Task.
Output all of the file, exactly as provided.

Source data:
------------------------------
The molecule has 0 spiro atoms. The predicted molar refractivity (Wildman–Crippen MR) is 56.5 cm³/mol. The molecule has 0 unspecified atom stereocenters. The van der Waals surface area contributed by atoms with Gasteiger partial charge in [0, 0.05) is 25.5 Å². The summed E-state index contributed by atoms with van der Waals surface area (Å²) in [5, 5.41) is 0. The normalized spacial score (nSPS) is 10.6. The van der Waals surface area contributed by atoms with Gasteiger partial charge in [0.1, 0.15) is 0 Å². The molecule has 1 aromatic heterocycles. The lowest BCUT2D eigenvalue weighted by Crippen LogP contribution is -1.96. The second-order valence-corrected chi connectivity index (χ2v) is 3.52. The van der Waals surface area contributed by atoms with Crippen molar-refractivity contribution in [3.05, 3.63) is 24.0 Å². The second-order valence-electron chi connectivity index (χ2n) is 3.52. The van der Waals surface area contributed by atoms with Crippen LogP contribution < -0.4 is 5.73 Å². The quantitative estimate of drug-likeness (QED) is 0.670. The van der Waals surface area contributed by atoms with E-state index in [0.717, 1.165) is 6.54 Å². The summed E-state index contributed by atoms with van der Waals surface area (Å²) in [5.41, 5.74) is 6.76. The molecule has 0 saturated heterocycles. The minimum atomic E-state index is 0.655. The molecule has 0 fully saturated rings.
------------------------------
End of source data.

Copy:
The molecule has 0 spiro atoms. The predicted molar refractivity (Wildman–Crippen MR) is 56.5 cm³/mol. The molecule has 0 unspecified atom stereocenters. The van der Waals surface area contributed by atoms with Gasteiger partial charge in [0, 0.05) is 25.5 Å². The summed E-state index contributed by atoms with van der Waals surface area (Å²) in [5, 5.41) is 0. The normalized spacial score (nSPS) is 10.6. The van der Waals surface area contributed by atoms with Gasteiger partial charge in [0.1, 0.15) is 0 Å². The molecule has 1 aromatic heterocycles. The lowest BCUT2D eigenvalue weighted by Crippen LogP contribution is -1.96. The second-order valence-corrected chi connectivity index (χ2v) is 3.52. The van der Waals surface area contributed by atoms with Crippen molar-refractivity contribution in [3.05, 3.63) is 24.0 Å². The second-order valence-electron chi connectivity index (χ2n) is 3.52. The van der Waals surface area contributed by atoms with Crippen LogP contribution < -0.4 is 5.73 Å². The quantitative estimate of drug-likeness (QED) is 0.670. The van der Waals surface area contributed by atoms with E-state index in [0.717, 1.165) is 6.54 Å². The summed E-state index contributed by atoms with van der Waals surface area (Å²) in [5.41, 5.74) is 6.76. The molecule has 0 saturated heterocycles. The minimum atomic E-state index is 0.655. The molecule has 0 fully saturated rings.